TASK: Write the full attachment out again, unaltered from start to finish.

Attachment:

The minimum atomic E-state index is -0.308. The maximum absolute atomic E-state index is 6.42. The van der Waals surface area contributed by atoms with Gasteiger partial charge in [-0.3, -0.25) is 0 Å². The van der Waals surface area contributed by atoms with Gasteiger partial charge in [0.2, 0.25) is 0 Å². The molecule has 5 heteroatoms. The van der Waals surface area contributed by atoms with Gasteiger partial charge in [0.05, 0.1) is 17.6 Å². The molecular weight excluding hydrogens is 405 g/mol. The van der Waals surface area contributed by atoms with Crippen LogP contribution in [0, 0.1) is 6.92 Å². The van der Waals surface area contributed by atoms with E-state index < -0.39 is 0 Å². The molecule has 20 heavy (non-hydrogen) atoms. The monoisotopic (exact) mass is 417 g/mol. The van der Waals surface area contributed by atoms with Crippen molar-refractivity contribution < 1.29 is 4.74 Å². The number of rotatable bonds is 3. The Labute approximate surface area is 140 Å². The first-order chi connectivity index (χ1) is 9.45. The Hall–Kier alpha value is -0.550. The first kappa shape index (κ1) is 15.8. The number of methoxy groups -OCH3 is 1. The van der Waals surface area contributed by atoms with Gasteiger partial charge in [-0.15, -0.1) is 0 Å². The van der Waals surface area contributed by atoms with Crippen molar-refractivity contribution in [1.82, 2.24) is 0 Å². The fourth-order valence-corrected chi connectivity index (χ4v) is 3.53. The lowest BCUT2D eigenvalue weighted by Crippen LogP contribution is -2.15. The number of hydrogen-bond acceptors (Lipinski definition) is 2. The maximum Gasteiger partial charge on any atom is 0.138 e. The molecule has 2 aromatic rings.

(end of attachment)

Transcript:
The minimum atomic E-state index is -0.308. The maximum absolute atomic E-state index is 6.42. The van der Waals surface area contributed by atoms with Gasteiger partial charge in [-0.3, -0.25) is 0 Å². The van der Waals surface area contributed by atoms with Gasteiger partial charge in [0.2, 0.25) is 0 Å². The molecule has 5 heteroatoms. The van der Waals surface area contributed by atoms with Gasteiger partial charge in [0.05, 0.1) is 17.6 Å². The molecular weight excluding hydrogens is 405 g/mol. The van der Waals surface area contributed by atoms with Crippen LogP contribution in [0, 0.1) is 6.92 Å². The van der Waals surface area contributed by atoms with E-state index < -0.39 is 0 Å². The molecule has 20 heavy (non-hydrogen) atoms. The monoisotopic (exact) mass is 417 g/mol. The van der Waals surface area contributed by atoms with Crippen molar-refractivity contribution < 1.29 is 4.74 Å². The number of rotatable bonds is 3. The Labute approximate surface area is 140 Å². The first-order chi connectivity index (χ1) is 9.45. The Hall–Kier alpha value is -0.550. The first kappa shape index (κ1) is 15.8. The number of methoxy groups -OCH3 is 1. The van der Waals surface area contributed by atoms with Gasteiger partial charge in [-0.15, -0.1) is 0 Å². The van der Waals surface area contributed by atoms with Crippen molar-refractivity contribution in [1.82, 2.24) is 0 Å². The fourth-order valence-corrected chi connectivity index (χ4v) is 3.53. The lowest BCUT2D eigenvalue weighted by Crippen LogP contribution is -2.15. The number of hydrogen-bond acceptors (Lipinski definition) is 2. The maximum Gasteiger partial charge on any atom is 0.138 e. The molecule has 2 aromatic rings.